In recent times two terms, which are being used more and more frequently have been introduced into scientific nomenclature: Geoheritage and Geodiversity. The concept of geoheritage was introduced in the 1970s, whereas geodiversity has been recognised as a concept worth investigating from the 1990s onwards but several recent attempts have been made to properly define and assess it. Since their appearance both concepts have aroused strong interest and debate, not only of researchers in Earth Sciences but also of experts in biology, spatial planning, tourism and cultural heritage, especially those interested in integrated and interdisciplinary approaches. The importance of conserving geodiversity and geoheritage is now widely acknowledged and introduced in the European Landscape Convention and the EU Soil Strategy.
Several attempts have been made to define and assess geoheritage and geodiversity. As with biodiversity, when describing the geodiversity of an area it can refer to different aspects, such as the maximum variety as well as those elements and patterns that are characteristic for the genesis of a specific area. At present there is a raising awareness of the complex connections that exist between geoheritage, biological and cultural heritage.
In our session we want to address these subjects, including current methods of research and debate on geodiversity and geoheritage in international as well as national scientific worlds, from the global to the local scale.
In particular we invite presentations and posters related to the following themes:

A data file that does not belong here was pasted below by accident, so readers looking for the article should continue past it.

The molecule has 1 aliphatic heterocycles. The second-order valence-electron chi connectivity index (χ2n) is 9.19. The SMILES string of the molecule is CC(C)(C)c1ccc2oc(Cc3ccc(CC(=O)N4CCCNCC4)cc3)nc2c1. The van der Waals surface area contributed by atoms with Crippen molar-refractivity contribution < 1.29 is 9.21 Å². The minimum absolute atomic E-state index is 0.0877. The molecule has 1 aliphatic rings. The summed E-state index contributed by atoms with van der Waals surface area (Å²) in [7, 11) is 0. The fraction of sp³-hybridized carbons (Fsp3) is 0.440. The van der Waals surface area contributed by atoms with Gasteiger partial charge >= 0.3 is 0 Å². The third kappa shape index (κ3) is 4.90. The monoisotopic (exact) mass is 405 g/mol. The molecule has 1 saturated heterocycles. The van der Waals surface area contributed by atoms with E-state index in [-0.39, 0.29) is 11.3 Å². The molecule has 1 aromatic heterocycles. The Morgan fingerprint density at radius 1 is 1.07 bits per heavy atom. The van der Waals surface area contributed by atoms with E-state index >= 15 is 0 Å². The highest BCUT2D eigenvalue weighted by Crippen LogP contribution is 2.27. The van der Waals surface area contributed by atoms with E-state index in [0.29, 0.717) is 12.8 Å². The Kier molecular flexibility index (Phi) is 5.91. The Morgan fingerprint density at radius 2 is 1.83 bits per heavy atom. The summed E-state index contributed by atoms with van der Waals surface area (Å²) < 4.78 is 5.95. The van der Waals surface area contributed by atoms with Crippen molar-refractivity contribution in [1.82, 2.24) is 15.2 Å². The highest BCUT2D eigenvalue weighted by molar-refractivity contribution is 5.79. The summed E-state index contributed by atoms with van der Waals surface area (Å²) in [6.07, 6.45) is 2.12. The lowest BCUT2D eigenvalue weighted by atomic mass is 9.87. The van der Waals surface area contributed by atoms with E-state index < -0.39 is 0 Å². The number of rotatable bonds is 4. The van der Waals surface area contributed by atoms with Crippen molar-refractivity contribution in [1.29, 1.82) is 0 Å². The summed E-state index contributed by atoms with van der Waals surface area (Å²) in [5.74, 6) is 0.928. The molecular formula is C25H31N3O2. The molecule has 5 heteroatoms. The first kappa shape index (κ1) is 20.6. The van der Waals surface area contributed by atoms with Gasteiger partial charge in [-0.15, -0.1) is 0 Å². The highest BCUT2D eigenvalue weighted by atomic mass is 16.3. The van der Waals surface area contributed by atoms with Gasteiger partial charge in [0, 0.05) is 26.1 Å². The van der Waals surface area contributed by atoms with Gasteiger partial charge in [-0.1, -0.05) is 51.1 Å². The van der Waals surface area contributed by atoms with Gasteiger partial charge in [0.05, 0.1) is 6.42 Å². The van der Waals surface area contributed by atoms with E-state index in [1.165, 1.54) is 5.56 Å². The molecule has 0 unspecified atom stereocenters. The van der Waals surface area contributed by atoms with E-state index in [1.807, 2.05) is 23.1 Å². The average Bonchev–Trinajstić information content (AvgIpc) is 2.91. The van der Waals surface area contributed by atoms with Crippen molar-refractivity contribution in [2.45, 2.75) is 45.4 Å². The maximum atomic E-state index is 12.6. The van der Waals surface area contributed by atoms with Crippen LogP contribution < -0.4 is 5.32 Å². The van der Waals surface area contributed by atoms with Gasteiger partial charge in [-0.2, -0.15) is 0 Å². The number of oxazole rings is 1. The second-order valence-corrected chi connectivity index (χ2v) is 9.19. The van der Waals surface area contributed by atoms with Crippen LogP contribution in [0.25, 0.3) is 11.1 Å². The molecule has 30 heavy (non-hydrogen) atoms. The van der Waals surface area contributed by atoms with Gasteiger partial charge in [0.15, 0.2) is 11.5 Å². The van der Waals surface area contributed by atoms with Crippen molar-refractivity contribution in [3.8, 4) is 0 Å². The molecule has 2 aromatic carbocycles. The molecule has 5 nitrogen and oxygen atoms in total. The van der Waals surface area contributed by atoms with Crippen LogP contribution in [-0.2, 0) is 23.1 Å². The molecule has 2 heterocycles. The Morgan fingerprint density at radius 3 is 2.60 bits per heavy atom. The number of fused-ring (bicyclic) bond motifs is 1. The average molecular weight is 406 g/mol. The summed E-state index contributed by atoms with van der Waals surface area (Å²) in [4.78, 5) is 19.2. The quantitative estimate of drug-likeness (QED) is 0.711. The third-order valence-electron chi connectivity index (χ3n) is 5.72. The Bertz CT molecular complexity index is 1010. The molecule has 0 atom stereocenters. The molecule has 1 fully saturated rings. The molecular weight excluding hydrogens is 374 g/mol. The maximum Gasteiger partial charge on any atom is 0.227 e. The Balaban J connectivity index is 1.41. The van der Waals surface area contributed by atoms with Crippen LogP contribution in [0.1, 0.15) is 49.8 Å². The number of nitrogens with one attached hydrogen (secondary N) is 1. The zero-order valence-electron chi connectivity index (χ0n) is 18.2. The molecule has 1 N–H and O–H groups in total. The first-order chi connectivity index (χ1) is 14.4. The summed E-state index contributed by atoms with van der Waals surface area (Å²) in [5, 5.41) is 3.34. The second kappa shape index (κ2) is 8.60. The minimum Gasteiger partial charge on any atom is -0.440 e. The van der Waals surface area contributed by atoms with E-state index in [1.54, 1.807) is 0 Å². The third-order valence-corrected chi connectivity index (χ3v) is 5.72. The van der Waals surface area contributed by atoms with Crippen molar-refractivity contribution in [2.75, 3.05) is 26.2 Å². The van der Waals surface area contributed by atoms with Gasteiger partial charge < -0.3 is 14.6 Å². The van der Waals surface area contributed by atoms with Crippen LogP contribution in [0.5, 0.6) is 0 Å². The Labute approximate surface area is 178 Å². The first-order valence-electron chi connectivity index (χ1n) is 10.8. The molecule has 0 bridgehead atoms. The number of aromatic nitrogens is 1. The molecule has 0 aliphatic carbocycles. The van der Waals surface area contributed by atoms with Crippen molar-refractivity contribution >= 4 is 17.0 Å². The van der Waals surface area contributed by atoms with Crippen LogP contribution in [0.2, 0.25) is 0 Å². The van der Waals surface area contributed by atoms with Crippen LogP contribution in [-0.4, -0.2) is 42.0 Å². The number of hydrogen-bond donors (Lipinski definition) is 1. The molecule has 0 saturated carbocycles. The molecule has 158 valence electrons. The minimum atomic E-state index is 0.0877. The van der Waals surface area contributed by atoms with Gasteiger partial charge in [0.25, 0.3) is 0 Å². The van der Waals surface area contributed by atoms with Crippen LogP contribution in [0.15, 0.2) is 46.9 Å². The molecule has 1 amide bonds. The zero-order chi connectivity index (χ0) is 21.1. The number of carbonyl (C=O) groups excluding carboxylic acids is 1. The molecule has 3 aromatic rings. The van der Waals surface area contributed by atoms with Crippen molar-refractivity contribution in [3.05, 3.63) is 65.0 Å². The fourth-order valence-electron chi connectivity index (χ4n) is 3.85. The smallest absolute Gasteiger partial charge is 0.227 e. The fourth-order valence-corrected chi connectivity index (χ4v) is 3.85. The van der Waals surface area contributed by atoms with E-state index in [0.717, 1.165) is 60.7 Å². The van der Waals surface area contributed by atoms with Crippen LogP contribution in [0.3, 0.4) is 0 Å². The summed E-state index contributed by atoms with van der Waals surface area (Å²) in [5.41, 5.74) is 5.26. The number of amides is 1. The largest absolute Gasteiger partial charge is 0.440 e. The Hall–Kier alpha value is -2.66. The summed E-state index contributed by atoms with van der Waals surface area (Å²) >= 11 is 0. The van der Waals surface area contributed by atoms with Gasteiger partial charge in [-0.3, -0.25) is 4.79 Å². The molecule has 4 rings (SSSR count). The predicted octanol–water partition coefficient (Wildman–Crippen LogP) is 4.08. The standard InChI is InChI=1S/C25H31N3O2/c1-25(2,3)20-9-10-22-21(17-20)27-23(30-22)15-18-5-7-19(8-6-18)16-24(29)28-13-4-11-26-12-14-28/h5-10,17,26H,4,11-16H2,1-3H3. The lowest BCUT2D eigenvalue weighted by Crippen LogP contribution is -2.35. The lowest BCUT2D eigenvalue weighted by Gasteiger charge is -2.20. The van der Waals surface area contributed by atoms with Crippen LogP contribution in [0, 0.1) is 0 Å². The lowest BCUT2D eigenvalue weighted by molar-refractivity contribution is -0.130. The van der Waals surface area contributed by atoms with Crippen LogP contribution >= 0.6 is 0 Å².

methodological presentations (definitions, approaches, context),
presentations of methods (mapping, assessment, classification and quantification),
case studies of geodiversity, geoheritage, geo(morpho)sites and geomonuments, especially studies addressing a more sustainable land use,
geoparks and geoheritage conservation, management and promotion,
links and interactions between geoheritage and geodiversity, bio- and cultural diversity and heritage,
geoparks, geotourism and geoheritage conservation, management and promotion,
educational aspects of geoheritage and geodiversity.
The session will be accompanied by at least one Splinter or Town Hall Meeting, and an evening dinner to broaden the discussion and increase links with members of other disciplines of the EGU community.
The session is co-organized by the International Association of Geomorphologists' Working Group on Geomorphosites and the Working Group on Landform Assessment for Geodiversity, and ProGEO, the European Association for the Conservation of the Geological Heritage.